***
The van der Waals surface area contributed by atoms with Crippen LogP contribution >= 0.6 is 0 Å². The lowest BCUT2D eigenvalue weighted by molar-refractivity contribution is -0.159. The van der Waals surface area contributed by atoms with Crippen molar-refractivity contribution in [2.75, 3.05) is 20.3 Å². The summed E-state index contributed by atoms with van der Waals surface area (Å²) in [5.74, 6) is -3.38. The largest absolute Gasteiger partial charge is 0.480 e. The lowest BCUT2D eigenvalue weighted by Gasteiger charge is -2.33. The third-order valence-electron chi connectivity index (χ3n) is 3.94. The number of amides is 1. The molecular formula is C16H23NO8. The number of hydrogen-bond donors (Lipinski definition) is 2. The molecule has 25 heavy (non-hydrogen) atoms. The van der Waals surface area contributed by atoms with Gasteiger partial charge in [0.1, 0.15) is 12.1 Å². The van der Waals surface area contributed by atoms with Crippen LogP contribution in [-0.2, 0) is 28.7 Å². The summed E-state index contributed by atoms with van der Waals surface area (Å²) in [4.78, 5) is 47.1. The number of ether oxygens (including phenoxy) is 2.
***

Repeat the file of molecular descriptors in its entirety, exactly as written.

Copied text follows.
The van der Waals surface area contributed by atoms with Crippen LogP contribution >= 0.6 is 0 Å². The lowest BCUT2D eigenvalue weighted by molar-refractivity contribution is -0.159. The van der Waals surface area contributed by atoms with Crippen molar-refractivity contribution in [2.75, 3.05) is 20.3 Å². The summed E-state index contributed by atoms with van der Waals surface area (Å²) in [5.74, 6) is -3.38. The largest absolute Gasteiger partial charge is 0.480 e. The lowest BCUT2D eigenvalue weighted by Gasteiger charge is -2.33. The third-order valence-electron chi connectivity index (χ3n) is 3.94. The number of amides is 1. The molecular formula is C16H23NO8. The number of hydrogen-bond donors (Lipinski definition) is 2. The molecule has 25 heavy (non-hydrogen) atoms. The van der Waals surface area contributed by atoms with Gasteiger partial charge in [0.1, 0.15) is 12.1 Å². The van der Waals surface area contributed by atoms with Crippen LogP contribution in [-0.2, 0) is 28.7 Å². The summed E-state index contributed by atoms with van der Waals surface area (Å²) in [4.78, 5) is 47.1. The number of ether oxygens (including phenoxy) is 2.